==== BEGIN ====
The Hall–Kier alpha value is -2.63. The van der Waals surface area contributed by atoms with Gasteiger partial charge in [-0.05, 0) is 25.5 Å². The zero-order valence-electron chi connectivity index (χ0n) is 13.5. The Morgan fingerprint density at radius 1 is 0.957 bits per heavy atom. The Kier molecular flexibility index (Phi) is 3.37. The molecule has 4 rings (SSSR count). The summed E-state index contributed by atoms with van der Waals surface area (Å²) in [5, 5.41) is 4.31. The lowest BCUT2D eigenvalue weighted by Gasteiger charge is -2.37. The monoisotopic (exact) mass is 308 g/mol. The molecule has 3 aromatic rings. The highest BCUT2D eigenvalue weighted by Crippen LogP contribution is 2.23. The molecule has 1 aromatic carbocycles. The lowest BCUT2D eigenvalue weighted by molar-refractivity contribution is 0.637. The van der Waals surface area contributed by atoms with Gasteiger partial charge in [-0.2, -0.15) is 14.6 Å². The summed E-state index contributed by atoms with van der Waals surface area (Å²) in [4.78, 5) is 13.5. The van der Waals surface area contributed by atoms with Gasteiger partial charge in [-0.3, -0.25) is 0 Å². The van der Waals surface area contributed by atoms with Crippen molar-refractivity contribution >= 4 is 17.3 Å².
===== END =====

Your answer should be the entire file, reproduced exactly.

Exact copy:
The Hall–Kier alpha value is -2.63. The van der Waals surface area contributed by atoms with Gasteiger partial charge in [-0.05, 0) is 25.5 Å². The zero-order valence-electron chi connectivity index (χ0n) is 13.5. The Morgan fingerprint density at radius 1 is 0.957 bits per heavy atom. The Kier molecular flexibility index (Phi) is 3.37. The molecule has 4 rings (SSSR count). The summed E-state index contributed by atoms with van der Waals surface area (Å²) in [5, 5.41) is 4.31. The lowest BCUT2D eigenvalue weighted by Gasteiger charge is -2.37. The monoisotopic (exact) mass is 308 g/mol. The molecule has 3 aromatic rings. The highest BCUT2D eigenvalue weighted by Crippen LogP contribution is 2.23. The molecule has 1 aromatic carbocycles. The lowest BCUT2D eigenvalue weighted by molar-refractivity contribution is 0.637. The van der Waals surface area contributed by atoms with Gasteiger partial charge in [-0.2, -0.15) is 14.6 Å². The summed E-state index contributed by atoms with van der Waals surface area (Å²) in [4.78, 5) is 13.5. The van der Waals surface area contributed by atoms with Gasteiger partial charge in [-0.3, -0.25) is 0 Å². The van der Waals surface area contributed by atoms with Crippen molar-refractivity contribution >= 4 is 17.3 Å².